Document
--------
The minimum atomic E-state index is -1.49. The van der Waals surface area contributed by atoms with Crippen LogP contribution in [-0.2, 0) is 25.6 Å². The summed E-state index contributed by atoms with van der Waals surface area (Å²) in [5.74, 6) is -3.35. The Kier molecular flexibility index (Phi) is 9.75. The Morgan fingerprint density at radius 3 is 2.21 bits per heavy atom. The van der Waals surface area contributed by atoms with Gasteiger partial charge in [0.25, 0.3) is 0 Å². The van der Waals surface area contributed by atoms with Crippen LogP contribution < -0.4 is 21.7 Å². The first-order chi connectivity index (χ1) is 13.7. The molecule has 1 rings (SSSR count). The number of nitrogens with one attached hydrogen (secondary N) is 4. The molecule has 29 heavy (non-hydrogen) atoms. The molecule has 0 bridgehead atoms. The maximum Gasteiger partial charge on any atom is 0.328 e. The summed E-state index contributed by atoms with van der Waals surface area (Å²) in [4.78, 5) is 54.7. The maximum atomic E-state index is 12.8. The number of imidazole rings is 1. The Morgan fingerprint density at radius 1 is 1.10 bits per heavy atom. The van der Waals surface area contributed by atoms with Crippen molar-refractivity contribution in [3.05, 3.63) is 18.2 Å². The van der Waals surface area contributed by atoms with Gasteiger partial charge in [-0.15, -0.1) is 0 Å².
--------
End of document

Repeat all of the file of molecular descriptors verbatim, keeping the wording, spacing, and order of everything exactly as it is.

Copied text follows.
The minimum atomic E-state index is -1.49. The van der Waals surface area contributed by atoms with Crippen LogP contribution in [-0.2, 0) is 25.6 Å². The summed E-state index contributed by atoms with van der Waals surface area (Å²) in [5.74, 6) is -3.35. The Kier molecular flexibility index (Phi) is 9.75. The Morgan fingerprint density at radius 3 is 2.21 bits per heavy atom. The van der Waals surface area contributed by atoms with Gasteiger partial charge in [0.25, 0.3) is 0 Å². The van der Waals surface area contributed by atoms with Crippen LogP contribution < -0.4 is 21.7 Å². The first-order chi connectivity index (χ1) is 13.7. The molecule has 1 rings (SSSR count). The number of nitrogens with one attached hydrogen (secondary N) is 4. The molecule has 29 heavy (non-hydrogen) atoms. The molecule has 0 bridgehead atoms. The maximum Gasteiger partial charge on any atom is 0.328 e. The summed E-state index contributed by atoms with van der Waals surface area (Å²) in [4.78, 5) is 54.7. The maximum atomic E-state index is 12.8. The number of imidazole rings is 1. The Morgan fingerprint density at radius 1 is 1.10 bits per heavy atom. The van der Waals surface area contributed by atoms with Crippen molar-refractivity contribution in [3.05, 3.63) is 18.2 Å². The van der Waals surface area contributed by atoms with Gasteiger partial charge in [-0.15, -0.1) is 0 Å².